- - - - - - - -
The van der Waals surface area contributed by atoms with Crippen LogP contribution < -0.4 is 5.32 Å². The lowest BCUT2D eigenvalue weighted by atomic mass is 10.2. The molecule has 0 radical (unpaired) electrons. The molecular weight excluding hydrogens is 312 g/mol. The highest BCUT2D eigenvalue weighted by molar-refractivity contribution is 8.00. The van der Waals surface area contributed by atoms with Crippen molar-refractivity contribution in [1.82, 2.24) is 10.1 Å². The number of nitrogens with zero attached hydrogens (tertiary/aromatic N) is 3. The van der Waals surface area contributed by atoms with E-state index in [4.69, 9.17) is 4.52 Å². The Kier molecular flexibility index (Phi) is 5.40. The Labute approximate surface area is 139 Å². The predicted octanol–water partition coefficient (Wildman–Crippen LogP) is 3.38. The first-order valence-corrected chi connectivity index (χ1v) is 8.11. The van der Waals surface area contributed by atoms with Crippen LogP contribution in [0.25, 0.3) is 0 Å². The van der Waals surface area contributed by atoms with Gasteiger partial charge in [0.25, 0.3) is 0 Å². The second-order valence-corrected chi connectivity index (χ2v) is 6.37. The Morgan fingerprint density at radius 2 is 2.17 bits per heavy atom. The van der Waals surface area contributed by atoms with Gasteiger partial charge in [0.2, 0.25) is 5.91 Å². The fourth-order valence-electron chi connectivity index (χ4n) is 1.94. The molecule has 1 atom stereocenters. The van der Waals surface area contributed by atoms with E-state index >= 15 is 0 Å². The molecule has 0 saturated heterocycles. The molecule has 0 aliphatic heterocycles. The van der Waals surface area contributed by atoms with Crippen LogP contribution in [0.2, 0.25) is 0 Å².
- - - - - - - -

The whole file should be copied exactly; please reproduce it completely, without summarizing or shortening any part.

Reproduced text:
The van der Waals surface area contributed by atoms with Crippen LogP contribution < -0.4 is 5.32 Å². The lowest BCUT2D eigenvalue weighted by atomic mass is 10.2. The molecule has 0 radical (unpaired) electrons. The molecular weight excluding hydrogens is 312 g/mol. The highest BCUT2D eigenvalue weighted by molar-refractivity contribution is 8.00. The van der Waals surface area contributed by atoms with Crippen molar-refractivity contribution in [1.82, 2.24) is 10.1 Å². The number of nitrogens with zero attached hydrogens (tertiary/aromatic N) is 3. The van der Waals surface area contributed by atoms with E-state index in [4.69, 9.17) is 4.52 Å². The Kier molecular flexibility index (Phi) is 5.40. The Labute approximate surface area is 139 Å². The predicted octanol–water partition coefficient (Wildman–Crippen LogP) is 3.38. The first-order valence-corrected chi connectivity index (χ1v) is 8.11. The van der Waals surface area contributed by atoms with Crippen LogP contribution in [0.25, 0.3) is 0 Å². The van der Waals surface area contributed by atoms with Gasteiger partial charge in [0.25, 0.3) is 0 Å². The second-order valence-corrected chi connectivity index (χ2v) is 6.37. The Morgan fingerprint density at radius 2 is 2.17 bits per heavy atom. The van der Waals surface area contributed by atoms with Gasteiger partial charge in [0.2, 0.25) is 5.91 Å². The fourth-order valence-electron chi connectivity index (χ4n) is 1.94. The molecule has 1 atom stereocenters. The van der Waals surface area contributed by atoms with E-state index >= 15 is 0 Å². The molecule has 0 saturated heterocycles. The molecule has 0 aliphatic heterocycles. The van der Waals surface area contributed by atoms with Crippen LogP contribution in [0.2, 0.25) is 0 Å².